Meet the farmer: Sweet corn from Wishwell Farms

Staff Writer
Columbus Monthly

If you live in Ohio, finding locally grown sweet corn during the dog days of summer is hardly a challenging feat. Visit any farmers market, grocery store or roadside stand and you are bound to find ears of this beloved vegetable piled high. Although most of what you see lining our highways and byways are rows of field corn, not the variety we slather in butter and sprinkle with salt, Ohio has a well-earned reputation for growing its share of the sweet stuff, too.

My husband grew up with an old adage that a farmer's crop should be knee-high by the fourth of July. I questioned his theory, and in order to prove I was right-I mean determine if knee-high is truly an acceptable height by our nation's birthday-I went straight to the source.

Northwest of Columbus, in Bellefontaine, I met with Jason Wish of Wishwell Farms. Wish is a fourth generation farmer whose great grandfather turned a handful of milk cows into a fruitful dairy business. The company expanded as they established their own bottling facility (known as Hopewell Dairy) and added a traditional grain operation into the mix.

As Wish got older, he aimed to leave his cow-milking and hay-bailing days behind and set out to offer something new to his loyal customers. In the mid-'90s, he decided to take a slightly different approach from his dairy-centric ancestors and plant a few acres of sweet corn to offset some of his college expenses. By the time he returned to the farm with his degree from Ohio State University, focusing on agricultural business and animal science, he was ready to concentrate solely on growing produce.

As Wish took me on a tour of his 75-plus-acre farm, 35 of which is planted with sweet corn varieties, I asked him the question to which I was so eager to hear the answer. He chuckled at the saying from my husband's youth and explained how most years they hope to be picking sweet corn by the beginning of July and continue their harvest until the first frost in October. Thanks to new technology, sweet corn farmers can start planting much earlier in the season, and so he suggested the phrase should be altered to "head-high by the fourth of July."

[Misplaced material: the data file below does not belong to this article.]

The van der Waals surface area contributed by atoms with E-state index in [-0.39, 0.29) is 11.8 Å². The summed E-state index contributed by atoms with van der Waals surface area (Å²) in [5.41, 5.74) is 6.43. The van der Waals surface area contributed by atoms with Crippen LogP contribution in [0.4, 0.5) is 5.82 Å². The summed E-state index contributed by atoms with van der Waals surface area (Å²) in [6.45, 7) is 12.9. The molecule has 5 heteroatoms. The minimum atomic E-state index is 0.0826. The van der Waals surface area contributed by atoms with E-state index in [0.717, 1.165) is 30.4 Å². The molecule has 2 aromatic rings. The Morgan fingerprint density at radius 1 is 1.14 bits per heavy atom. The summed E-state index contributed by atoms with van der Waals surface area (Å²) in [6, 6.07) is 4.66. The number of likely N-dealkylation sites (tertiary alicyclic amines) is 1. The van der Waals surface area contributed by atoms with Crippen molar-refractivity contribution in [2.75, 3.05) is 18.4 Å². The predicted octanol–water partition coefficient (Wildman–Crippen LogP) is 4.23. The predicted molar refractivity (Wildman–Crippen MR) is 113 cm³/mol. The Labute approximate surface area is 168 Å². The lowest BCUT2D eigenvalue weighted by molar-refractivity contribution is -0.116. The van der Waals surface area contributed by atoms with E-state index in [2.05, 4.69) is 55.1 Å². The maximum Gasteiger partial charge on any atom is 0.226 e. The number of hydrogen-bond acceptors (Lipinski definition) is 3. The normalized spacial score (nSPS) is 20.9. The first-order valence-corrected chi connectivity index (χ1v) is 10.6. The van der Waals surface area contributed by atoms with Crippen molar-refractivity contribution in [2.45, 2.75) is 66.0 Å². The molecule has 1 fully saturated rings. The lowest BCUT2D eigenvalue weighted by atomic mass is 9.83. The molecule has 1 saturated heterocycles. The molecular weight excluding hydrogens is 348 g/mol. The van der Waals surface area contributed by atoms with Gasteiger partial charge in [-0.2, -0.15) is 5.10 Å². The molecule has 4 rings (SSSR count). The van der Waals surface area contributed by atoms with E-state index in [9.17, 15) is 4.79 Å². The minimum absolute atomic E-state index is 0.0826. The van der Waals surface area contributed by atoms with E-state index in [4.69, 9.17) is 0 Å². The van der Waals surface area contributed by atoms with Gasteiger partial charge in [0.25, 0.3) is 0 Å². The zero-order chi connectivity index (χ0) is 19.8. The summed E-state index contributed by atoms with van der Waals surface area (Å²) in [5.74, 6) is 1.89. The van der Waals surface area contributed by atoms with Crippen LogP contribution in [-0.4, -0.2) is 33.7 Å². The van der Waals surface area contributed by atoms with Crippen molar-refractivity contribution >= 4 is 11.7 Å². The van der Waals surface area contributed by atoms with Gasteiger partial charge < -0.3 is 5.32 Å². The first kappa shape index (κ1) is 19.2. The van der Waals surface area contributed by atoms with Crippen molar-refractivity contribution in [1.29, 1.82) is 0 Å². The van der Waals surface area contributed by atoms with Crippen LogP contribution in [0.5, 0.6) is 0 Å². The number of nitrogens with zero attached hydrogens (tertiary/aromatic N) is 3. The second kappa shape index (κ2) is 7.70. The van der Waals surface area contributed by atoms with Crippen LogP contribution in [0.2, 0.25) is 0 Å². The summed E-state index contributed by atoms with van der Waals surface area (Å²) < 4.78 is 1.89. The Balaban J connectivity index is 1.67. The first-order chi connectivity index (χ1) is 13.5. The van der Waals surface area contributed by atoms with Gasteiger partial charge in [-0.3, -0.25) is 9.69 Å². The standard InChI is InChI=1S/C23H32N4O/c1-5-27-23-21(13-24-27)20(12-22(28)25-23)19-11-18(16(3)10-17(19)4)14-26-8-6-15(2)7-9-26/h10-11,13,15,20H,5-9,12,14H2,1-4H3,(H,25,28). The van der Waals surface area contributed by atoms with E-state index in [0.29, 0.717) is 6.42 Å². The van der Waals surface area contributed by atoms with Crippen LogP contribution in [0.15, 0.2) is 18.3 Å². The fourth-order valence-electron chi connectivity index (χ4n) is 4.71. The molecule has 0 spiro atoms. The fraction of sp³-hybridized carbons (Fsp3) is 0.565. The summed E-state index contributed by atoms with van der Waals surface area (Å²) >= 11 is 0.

We continued our tour (with me being satisfied that my suspicions were indeed correct), driving through the perfectly parallel rows as he described the numerous varieties of sweet corn, which types he chooses to grow, and how to tell when it's ready to be harvested. Surprisingly, most sweet corn varieties only produce two ears of corn per stalk and commercial growers can typically harvest only one ear per plant because it is more developed. For this reason, a lot of acreage is needed to grow sweet corn, and although its footprint is large, the reward is worth it. Wish ripped off an ear of his super sweet bi-color corn and let me sample the season's bounty, raw and full of flavor.

You can find Wishwell Farms handpicked sweet corn at most farmers markets in Central Ohio. In fact, they participate in more than 12 markets stretching five counties and accounting for three-fourths of their business. In addition to markets, you can also find their produce at the Wishwell Home Farm stand open Monday through Friday 9:30 a.m. to 5:30 p.m. and located just a few miles north of Bellefontaine. Besides sweet corn, they offer green beans, tomatoes, seedless watermelons, cantaloupe, peppers, eggplant, and in the fall, pumpkins, gourdes and squash varieties. In order to be streamlined and more efficient Wish says he hasn't added to the lineup of crops he grows to include any root vegetables, but mentioned as his 12-year-old son becomes more curious about the family's business to keep your eyes peeled for future offerings from the next generation of Wish farmers.

Nicole Pallante is a Columbus blogger who writes about local food and farmers at Once a month, she shares the story of an area farmer and an in-season ingredient with Crave. She shares her recipe for sweet corn doughnuts with salted butter frosting on her blog.